Of course it’s more natural for bees to build their own combs. But is it the best for bees and beekeepers? There’s been a lot of discussion about natural beekeeping. First let us be clear. Natural beekeeping is an unnatural expression. Any kind of beekeeping by a beekeeper is not natural, for bees anyway. When that is said we have to say there are different grades of naturalness in beekeeping.
I want, and the eccentric beekeeper wants enough naturalness to be able to call our beekeeping natural, or rather natural enough for the bees and thus also for me as a beekeeper.
Even if a bee colony in a hollow tree never will be beneficial for the commercial beekeeper to make him make a living of beekeeping, it certainly will help us understand how close to its natural way of living we can design our way of keeping bees. I’m convinced such an approach will help the small scale as well as the large scale beekeeper – and the bees.
But where do we meet in design, the bees and me? Well, we have to begin living together and we have to find out by learning to listen to the bees and find out what I really need to make a living, small scale and large scale.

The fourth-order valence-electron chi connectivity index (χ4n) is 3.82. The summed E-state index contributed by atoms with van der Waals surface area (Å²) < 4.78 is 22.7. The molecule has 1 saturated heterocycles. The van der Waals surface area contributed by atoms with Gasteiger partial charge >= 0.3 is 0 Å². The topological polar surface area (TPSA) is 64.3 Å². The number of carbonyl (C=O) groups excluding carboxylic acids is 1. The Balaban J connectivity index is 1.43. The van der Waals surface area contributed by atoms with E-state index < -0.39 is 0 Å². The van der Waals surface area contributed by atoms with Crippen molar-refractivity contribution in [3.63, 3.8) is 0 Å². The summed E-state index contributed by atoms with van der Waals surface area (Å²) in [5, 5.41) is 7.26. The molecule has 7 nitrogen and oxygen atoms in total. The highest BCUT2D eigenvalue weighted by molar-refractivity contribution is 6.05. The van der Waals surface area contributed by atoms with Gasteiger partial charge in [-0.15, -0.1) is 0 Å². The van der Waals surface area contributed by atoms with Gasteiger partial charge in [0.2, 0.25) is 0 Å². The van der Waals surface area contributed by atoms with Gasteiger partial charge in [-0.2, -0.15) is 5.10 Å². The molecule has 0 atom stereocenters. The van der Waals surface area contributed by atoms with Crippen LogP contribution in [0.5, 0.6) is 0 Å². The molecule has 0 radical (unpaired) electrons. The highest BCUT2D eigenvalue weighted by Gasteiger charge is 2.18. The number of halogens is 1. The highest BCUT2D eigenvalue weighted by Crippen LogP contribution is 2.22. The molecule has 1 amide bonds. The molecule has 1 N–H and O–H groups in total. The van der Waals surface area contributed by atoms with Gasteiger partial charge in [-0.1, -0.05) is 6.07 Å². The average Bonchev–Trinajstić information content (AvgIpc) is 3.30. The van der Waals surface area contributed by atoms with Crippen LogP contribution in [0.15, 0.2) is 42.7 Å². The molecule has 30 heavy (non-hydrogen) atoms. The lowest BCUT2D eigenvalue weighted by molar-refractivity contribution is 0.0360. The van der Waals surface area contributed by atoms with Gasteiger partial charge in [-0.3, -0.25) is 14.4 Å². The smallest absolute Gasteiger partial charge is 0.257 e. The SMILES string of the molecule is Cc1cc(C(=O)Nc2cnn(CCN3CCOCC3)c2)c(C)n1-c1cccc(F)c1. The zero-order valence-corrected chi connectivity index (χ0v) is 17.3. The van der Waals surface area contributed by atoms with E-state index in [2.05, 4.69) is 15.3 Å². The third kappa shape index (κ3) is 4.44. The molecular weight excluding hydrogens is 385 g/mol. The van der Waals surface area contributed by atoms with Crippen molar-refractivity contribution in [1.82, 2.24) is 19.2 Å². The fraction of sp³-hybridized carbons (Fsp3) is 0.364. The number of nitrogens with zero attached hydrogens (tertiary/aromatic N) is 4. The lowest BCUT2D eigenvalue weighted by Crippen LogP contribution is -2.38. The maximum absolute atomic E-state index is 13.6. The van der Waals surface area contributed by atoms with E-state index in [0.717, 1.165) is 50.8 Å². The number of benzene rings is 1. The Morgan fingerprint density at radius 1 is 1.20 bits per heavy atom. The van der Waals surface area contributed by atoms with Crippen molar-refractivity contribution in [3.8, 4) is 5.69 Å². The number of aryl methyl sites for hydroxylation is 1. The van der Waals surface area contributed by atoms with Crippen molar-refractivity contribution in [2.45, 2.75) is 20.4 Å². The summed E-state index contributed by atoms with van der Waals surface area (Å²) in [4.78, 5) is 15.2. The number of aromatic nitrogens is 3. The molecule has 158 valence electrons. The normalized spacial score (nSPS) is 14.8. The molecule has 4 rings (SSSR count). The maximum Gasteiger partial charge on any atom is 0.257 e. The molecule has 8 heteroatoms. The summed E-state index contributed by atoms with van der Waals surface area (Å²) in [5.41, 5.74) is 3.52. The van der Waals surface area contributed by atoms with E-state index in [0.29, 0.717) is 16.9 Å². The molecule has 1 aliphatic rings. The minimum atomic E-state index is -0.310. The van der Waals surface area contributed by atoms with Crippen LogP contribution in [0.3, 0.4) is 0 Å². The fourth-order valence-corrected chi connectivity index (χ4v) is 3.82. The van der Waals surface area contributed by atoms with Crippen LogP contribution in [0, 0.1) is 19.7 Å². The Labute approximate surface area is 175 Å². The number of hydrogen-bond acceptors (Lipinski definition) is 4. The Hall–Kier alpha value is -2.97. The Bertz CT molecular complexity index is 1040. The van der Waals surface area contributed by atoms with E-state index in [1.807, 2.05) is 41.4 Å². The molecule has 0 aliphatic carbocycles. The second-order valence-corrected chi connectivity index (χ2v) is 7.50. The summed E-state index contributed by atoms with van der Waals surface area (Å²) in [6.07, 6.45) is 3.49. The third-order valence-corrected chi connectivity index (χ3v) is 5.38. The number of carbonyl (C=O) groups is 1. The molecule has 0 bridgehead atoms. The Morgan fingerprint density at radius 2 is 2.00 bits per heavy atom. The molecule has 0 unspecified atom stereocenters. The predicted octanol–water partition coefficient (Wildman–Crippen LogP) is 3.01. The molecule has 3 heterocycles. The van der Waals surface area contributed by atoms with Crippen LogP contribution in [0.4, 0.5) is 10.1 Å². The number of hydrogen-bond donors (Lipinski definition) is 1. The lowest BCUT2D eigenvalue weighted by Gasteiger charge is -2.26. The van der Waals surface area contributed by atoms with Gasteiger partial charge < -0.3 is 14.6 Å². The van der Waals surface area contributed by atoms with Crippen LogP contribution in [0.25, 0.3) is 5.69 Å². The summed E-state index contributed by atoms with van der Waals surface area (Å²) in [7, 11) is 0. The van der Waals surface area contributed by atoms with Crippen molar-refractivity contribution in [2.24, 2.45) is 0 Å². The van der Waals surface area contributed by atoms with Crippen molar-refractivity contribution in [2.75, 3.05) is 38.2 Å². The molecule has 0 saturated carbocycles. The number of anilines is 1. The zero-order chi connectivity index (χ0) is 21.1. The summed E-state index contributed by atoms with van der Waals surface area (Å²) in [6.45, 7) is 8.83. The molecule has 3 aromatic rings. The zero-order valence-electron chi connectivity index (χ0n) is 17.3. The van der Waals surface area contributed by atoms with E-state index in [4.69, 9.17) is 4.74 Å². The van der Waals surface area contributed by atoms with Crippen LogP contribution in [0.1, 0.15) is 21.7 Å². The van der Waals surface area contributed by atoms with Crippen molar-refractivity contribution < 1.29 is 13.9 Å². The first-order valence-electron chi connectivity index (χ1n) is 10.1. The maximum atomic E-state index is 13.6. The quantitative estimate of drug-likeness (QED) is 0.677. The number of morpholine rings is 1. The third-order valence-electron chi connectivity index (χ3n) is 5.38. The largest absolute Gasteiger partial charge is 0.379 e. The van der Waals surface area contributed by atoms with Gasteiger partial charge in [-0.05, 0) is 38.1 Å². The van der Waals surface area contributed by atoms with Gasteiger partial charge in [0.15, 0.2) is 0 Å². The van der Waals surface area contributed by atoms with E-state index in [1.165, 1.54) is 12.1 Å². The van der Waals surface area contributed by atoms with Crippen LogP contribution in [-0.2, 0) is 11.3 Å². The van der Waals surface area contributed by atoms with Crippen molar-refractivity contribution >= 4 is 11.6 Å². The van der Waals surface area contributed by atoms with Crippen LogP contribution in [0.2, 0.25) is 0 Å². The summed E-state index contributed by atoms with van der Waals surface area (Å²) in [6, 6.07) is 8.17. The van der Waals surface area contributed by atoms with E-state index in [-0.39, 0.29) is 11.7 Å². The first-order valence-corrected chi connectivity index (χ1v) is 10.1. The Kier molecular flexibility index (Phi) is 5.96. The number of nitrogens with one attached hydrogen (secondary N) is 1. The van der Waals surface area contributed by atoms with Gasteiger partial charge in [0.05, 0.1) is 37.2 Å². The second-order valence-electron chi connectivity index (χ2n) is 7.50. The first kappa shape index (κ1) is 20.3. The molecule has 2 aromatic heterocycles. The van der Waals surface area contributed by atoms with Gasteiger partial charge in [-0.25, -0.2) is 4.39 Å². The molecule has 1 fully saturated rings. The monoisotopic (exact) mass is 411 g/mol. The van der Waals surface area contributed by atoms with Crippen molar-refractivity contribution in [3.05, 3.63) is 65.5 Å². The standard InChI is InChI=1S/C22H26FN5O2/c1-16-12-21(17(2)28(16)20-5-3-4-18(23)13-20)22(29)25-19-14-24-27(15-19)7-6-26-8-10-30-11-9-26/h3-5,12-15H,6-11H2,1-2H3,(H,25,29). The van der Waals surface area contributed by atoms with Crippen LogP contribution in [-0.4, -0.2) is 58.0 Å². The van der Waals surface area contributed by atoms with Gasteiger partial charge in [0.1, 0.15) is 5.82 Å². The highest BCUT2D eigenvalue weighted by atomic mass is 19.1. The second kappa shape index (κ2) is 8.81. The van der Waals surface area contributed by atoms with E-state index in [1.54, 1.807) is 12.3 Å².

Foundationless frames where the bees draw their own combs may well be a good choice. Before wax foundation was invented all beekeepers used it, one way or the other. Langstroth for example.
Today I don’t do it. For a couple of reasons. First, my first goal is to achive bees that can handle the varroa mite on their own. Until they do, I have decided I want to help them with the cellsize they naturally draw in the core of their broodnest, around 4.9 mm. At my latitude maybe somewhat bigger. I may be wrong, I may be right: whichever It seems my bees may today be developing true resistance, not only tolerance.
The eccentric beekeeper in Indiana, America has decided to arrive at foundationless frames, after taking down his bees to small cellsize. Check out his website: http://eccentricbeekeeper.com/
Mann Lakes 4.9 plastic foundation(frame) cut to fit into small Warré frames.
The bees have usually no problems drawing the foundation correct and use it readily, whichever bees you use.
He uses the standard plastic frame from Mann Lake Ltd to take whichever bees to small cellsize. http://www.mannlakeltd.com/beekeeping-supplies/category/page19.html Then he lets them loose. Some of them even draw 4.7.
Foundationless frames given to the bees, below the other combs, after they have made use of the plastic frames.
Cellsize on the long foundationless frames – 4.7 mm. Pictures supplied by the eccentric beekeeper.